Originally created 04/14/02

Gailey ready to take on the challenge of replacing O'Leary



ATLANTA -- Chan Gailey frowned and tried to restore order.

Georgia Tech's new coach watched in frustration during a recent scrimmage as two of his young players wrestled on the ground, grabbing each other's face masks. Other players quickly joined the scrum.

"Let them go, let them go," someone yelled, but several assistant coaches moved in to separate the group. The pushing and shoving stopped, and the players slowly moved back to their respective huddles.

"Pick up that helmet," one of the coaches shouted.

Welcome back to college, coach.

After spending the past eight years in the NFL - including two as head coach of the Dallas Cowboys - the Americus native was hired by Georgia Tech in December to replace George O'Leary.

He takes over a team which has played in five straight bowl games, the longest streak since the 1950s. The school also was embarrassed by revelations that O'Leary lied about his college playing career and graduate work, costing him a job at Notre Dame just five days after he left the Yellow Jackets.

It didn't get much better after Gailey was hired. His original choice for defensive coordinator, Rick Smith, was forced to resign after falsehoods were found on his school-released biography.

Things have finally settled down at Georgia Tech, with spring practice drawing to a close. The focus has returned to the field, where Gailey's trying to find a replacement for departed quarterback George Godsey.

But the focus also is on Gailey, 50, who's never been the head coach of a Division I program. He led Troy State to a Division II title in 1984, and he coached one season at I-AA Samford in 1993.

"The college game is a little different now," Gailey said. "I think the game has become more sophisticated, and everybody has learned to be better. I also think there are a lot more NCAA rules that you have to pay attention to."

He's noticed some other differences, too, mainly in the attitude of his players.

"These guys seem eager to be here," Gailey said. "There's a lot of enthusiasm and emotion in the game for them everyday. It seems like, in the pros, that tends to happen only on game day or toward the playoffs.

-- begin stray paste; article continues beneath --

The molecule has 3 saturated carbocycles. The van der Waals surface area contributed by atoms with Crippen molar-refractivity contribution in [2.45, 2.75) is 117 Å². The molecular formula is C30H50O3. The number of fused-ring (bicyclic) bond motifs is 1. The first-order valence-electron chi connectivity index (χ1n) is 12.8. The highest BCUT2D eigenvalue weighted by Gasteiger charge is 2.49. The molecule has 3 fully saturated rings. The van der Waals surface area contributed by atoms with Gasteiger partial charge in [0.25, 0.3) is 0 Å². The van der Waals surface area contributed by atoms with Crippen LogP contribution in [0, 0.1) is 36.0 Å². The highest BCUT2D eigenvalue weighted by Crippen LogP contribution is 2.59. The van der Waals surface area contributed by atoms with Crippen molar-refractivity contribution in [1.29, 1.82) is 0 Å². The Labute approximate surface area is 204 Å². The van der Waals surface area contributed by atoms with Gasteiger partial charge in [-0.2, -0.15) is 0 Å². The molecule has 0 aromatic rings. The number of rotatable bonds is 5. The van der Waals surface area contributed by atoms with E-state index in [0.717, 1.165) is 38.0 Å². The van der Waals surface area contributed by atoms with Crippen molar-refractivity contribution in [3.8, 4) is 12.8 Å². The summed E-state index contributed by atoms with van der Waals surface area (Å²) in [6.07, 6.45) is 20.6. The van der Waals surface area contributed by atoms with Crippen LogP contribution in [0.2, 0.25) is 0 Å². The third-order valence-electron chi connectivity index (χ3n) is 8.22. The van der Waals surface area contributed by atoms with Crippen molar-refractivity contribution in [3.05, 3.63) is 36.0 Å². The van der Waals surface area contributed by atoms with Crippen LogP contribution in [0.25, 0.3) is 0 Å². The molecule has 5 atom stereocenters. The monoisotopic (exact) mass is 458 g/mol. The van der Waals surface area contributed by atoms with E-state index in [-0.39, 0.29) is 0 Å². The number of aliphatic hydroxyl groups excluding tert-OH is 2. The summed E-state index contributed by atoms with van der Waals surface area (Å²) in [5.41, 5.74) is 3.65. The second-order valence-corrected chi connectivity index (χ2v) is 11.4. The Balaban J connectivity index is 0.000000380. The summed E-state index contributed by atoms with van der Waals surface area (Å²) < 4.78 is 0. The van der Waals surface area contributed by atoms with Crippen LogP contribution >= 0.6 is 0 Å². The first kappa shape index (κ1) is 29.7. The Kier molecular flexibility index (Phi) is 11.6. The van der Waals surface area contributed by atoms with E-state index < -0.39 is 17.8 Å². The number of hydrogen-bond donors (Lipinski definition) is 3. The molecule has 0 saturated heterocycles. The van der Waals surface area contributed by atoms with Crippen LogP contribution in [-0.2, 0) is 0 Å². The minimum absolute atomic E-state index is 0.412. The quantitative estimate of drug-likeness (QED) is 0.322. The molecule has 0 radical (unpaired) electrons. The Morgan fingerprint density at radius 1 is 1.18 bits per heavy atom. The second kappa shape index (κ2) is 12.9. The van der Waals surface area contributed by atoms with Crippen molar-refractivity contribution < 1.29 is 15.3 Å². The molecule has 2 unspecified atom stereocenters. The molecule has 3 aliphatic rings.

"It's enjoyable to go to practice here."

So far, Gailey's easygoing personality has carried over to practice. Fans line the hill beside Rose Bowl Field to watch the Yellow Jackets, and reporters are allowed to stroll down the sidelines with the players.

"It's a more relaxed team, kind of new experience for everybody," said quarterback Damarius Bilbo, one of the players involved in the fight during the scrimmage. "He helps us out a lot, because he's been to the next level."

Gailey led the Cowboys to the playoffs two straight years but lost a power struggle with owner Jerry Jones. He resurfaced in Miami, retooling the offense for new Dolphins coach Dave Wannstedt. The team reached the playoffs in both of Gailey's seasons.

He was a candidate a year ago for the job at Georgia that eventually went to Mark Richt, but Gailey said he wouldn't have been lured out of the NFL by just any school.

"There's not a lot of universities I would have considered," Gailey said. "It had to be one of a certain group. Certainly, the location of the school, and the league it played in was a factor, as well as level of play."

Just how long he stays at Georgia Tech is another question. Football coaches often bounce around from job to job, and in fact Gailey has spent more than four seasons with just one team.

But he said he has no aspirations to return to the NFL, and he hopes to stay with the Yellow Jackets for years.

"We all know this business and how it changes, but the plan right now is to coach at Georgia Tech for 10 to 15 years and then turn it over to a younger guy," he said.